The wealth invested in machines is "captive" and the investor is always a prisoner of his previous investment decisions. This is a great flaw in machines, and early industrial society was ill-prepared to cope with this imperfection. Society, then, did not have the enormous wealth which we enjoy today and any wrong decision could create a scarcity of capital, with painful or disastrous consequences. Wrong decisions were frequent, not so much when investors moved into new markets - there were really, after all, huge needs to satisfy - as when they followed to the bitter end the "logic" of machine production.
The logic of production, with imperfect slaves, is that it is so much cheaper to produce more of what you already produce than something else for which you will have to make a new investment, that it is profitable to reduce your prices and fly very, very low, just slightly above your costs, to attract the largest clientele you can. With some refinement, it is possible even to plunge below the level of return that would allow for replacement of the equipment - but still to keep above operating costs - and thus to rake in the last penny of profit while phasing the investment out of a shrinking market.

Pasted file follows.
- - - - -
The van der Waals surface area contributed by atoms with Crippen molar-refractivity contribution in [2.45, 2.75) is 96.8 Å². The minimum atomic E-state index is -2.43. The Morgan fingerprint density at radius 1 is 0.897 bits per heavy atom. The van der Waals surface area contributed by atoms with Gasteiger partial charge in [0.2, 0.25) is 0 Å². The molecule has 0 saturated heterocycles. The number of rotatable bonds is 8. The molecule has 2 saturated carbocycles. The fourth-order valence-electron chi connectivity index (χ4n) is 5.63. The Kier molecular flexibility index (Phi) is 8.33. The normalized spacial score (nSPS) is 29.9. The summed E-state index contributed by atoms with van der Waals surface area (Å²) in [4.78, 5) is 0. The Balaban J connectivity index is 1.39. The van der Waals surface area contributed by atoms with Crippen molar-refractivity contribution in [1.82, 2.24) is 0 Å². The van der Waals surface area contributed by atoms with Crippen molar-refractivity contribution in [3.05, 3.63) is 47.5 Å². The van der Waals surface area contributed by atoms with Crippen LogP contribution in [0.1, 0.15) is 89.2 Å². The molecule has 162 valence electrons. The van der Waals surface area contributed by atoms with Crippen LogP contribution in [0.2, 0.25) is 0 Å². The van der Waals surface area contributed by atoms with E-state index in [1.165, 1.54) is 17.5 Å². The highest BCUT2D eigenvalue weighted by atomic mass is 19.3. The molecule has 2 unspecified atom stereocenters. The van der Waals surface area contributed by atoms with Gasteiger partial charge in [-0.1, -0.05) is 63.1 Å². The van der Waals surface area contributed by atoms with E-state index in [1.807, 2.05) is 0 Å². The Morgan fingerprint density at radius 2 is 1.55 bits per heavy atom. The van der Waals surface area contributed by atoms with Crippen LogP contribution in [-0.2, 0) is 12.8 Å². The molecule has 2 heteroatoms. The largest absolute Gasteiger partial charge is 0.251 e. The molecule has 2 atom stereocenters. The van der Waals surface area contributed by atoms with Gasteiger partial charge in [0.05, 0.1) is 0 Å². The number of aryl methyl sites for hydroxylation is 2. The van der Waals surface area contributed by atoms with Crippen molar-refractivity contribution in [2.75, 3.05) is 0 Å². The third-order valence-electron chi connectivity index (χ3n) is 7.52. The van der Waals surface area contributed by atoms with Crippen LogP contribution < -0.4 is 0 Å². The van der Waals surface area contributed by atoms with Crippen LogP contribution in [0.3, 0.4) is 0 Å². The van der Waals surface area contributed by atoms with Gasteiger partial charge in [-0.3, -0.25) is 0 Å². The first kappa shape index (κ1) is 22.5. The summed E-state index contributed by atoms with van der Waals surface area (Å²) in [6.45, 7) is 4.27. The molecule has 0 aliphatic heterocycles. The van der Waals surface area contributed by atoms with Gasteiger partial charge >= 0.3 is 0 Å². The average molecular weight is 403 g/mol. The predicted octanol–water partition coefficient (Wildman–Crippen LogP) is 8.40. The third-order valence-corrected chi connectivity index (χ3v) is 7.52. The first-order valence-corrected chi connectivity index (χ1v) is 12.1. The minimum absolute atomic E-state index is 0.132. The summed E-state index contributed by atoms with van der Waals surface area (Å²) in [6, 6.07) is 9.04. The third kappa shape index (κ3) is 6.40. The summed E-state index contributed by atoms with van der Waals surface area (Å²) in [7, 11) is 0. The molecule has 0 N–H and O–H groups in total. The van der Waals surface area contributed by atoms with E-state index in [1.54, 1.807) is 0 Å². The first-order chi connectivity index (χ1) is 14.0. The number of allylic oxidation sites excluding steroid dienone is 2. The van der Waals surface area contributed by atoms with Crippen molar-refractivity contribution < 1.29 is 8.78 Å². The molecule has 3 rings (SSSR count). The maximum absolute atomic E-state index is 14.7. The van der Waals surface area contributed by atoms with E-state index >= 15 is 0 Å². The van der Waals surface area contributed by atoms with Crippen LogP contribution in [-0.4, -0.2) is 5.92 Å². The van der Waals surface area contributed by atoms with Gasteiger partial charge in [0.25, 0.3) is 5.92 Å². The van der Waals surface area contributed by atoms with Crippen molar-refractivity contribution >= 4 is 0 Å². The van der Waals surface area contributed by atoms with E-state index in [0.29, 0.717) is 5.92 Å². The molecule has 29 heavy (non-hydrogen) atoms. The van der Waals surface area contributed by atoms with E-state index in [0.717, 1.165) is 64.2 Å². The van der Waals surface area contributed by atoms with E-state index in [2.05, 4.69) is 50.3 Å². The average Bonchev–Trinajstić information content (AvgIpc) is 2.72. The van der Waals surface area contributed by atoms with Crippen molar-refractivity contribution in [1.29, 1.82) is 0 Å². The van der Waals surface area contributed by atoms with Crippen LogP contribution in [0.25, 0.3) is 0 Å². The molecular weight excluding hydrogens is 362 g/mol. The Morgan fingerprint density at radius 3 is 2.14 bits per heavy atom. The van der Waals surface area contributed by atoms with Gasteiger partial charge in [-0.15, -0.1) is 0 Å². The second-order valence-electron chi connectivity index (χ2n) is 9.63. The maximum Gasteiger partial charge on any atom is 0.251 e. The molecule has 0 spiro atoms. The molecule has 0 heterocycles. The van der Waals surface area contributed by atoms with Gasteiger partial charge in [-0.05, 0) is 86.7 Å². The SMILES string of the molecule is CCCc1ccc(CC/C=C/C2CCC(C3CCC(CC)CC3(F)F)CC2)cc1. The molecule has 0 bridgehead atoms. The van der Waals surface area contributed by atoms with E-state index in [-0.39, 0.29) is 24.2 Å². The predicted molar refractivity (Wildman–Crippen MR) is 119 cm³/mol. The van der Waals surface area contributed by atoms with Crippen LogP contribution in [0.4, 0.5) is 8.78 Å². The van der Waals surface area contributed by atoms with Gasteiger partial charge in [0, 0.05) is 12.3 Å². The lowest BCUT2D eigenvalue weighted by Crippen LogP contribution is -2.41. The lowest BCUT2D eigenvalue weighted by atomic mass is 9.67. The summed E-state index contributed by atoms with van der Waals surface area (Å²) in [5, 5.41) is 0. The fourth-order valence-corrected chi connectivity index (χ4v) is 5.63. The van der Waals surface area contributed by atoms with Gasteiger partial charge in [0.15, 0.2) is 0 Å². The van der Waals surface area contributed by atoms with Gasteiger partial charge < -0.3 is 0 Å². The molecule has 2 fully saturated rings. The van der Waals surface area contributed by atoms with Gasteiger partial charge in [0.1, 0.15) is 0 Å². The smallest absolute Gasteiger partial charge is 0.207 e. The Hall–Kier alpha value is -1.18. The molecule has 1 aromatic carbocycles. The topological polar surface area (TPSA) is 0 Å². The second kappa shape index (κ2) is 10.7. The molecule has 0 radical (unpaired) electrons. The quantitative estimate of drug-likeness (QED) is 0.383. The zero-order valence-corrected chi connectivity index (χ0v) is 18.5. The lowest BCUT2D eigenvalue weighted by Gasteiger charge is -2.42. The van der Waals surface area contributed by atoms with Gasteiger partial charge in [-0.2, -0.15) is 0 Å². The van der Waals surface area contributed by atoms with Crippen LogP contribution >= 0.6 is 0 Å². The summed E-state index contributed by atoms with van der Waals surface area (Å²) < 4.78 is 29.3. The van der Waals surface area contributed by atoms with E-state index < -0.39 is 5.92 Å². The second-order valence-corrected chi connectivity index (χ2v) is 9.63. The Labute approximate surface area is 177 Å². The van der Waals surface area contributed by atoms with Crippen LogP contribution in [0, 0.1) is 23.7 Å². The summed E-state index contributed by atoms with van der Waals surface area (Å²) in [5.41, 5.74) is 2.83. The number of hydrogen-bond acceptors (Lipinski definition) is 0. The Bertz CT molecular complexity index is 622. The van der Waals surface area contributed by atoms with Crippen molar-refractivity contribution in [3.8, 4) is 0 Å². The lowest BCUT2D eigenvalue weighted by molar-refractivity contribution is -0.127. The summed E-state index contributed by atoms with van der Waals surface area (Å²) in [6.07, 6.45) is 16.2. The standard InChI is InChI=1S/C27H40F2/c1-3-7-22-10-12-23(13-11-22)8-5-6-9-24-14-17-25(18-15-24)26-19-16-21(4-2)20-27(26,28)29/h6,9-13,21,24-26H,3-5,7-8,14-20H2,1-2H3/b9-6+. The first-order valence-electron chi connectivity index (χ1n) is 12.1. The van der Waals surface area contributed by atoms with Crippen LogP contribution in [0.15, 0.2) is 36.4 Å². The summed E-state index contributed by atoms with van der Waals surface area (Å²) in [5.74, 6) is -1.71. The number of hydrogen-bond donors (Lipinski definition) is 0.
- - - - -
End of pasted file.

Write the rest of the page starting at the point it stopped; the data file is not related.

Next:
There is nothing wrong with that in principle. It is the desire in Fat
Investor to scrape the bottom of the barrel that brought Plenty to the less-than-rich,
and multiplied jobs at the time when machines were said to send workers
to the poorhouse. This is the logical way for the investor to maximize the
return on his initial investment and the consumer, incidentally, gets some
real good bargains along the way. It is logical to chase after effective
demand, unless you go too deep in the pursuit and face the bitter day of
reckoning, the point where there are no more takers at a price that will
yield a profit or at least let you break even, and you begin to lose a little
on each item you produce. Glut!
Before the industrial revolution, "glut" and "dearth" (both sides of the same coin) happened only in those sectors where Mother Nature took a hand, proving the bitch she was. For instance, there were regularly gluts or dearths of food, but dearth was the problem, not glut. Pre-machine gluts had been relatively short-lived, for if there is a glut of fresh food, it will last only until the unwanted surplus is spoiled; the producer/investor will recoup his loss - and more - when food is in scarce supply. Prices in this sector fluctuated wildly.
No such fluctuations were likely to occur though, on the market for durable goods. A few things might have intrinsic or circumstantial value, like gold, water in the desert, or desiccated parts of the anatomy of Saints and Martyrs, but for hand-made products the "normal" value of every thing compared to that of another was known: it was the value of the human efforts necessary to make it. Differences in prices would only reflect the quantity of work involved and whether this work was the highly priced art of Michelangelo or the toil of a common laborer.